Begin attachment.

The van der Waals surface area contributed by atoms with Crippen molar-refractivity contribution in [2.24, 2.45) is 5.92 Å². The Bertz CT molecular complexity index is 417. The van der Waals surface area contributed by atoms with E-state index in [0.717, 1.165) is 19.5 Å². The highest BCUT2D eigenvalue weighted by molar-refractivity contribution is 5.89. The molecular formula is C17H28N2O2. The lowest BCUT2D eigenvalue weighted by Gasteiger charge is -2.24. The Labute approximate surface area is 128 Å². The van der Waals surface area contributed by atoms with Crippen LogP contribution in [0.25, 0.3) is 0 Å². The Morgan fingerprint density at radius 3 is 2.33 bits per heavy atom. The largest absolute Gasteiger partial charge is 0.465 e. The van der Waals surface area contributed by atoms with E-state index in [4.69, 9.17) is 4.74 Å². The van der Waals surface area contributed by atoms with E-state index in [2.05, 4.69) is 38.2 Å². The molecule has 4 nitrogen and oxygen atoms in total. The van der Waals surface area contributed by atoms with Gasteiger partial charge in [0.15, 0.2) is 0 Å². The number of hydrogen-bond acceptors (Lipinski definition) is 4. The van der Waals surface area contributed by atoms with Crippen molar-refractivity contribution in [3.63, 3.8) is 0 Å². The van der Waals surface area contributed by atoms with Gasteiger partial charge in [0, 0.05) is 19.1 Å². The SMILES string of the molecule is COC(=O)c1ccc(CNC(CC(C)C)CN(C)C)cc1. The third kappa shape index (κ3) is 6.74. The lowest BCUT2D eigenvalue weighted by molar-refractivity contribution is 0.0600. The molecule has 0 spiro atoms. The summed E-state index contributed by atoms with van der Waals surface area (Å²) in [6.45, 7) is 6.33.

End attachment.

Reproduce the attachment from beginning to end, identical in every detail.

The van der Waals surface area contributed by atoms with Crippen molar-refractivity contribution in [2.24, 2.45) is 5.92 Å². The Bertz CT molecular complexity index is 417. The van der Waals surface area contributed by atoms with E-state index in [0.717, 1.165) is 19.5 Å². The highest BCUT2D eigenvalue weighted by molar-refractivity contribution is 5.89. The molecular formula is C17H28N2O2. The lowest BCUT2D eigenvalue weighted by Gasteiger charge is -2.24. The Labute approximate surface area is 128 Å². The van der Waals surface area contributed by atoms with Crippen LogP contribution in [0.25, 0.3) is 0 Å². The Morgan fingerprint density at radius 3 is 2.33 bits per heavy atom. The largest absolute Gasteiger partial charge is 0.465 e. The van der Waals surface area contributed by atoms with E-state index in [4.69, 9.17) is 4.74 Å². The van der Waals surface area contributed by atoms with E-state index in [2.05, 4.69) is 38.2 Å². The molecule has 4 nitrogen and oxygen atoms in total. The van der Waals surface area contributed by atoms with Gasteiger partial charge in [0.15, 0.2) is 0 Å². The number of hydrogen-bond acceptors (Lipinski definition) is 4. The van der Waals surface area contributed by atoms with Crippen molar-refractivity contribution in [3.63, 3.8) is 0 Å². The van der Waals surface area contributed by atoms with Gasteiger partial charge in [0, 0.05) is 19.1 Å². The SMILES string of the molecule is COC(=O)c1ccc(CNC(CC(C)C)CN(C)C)cc1. The third kappa shape index (κ3) is 6.74. The lowest BCUT2D eigenvalue weighted by molar-refractivity contribution is 0.0600. The molecule has 0 spiro atoms. The summed E-state index contributed by atoms with van der Waals surface area (Å²) in [6.45, 7) is 6.33.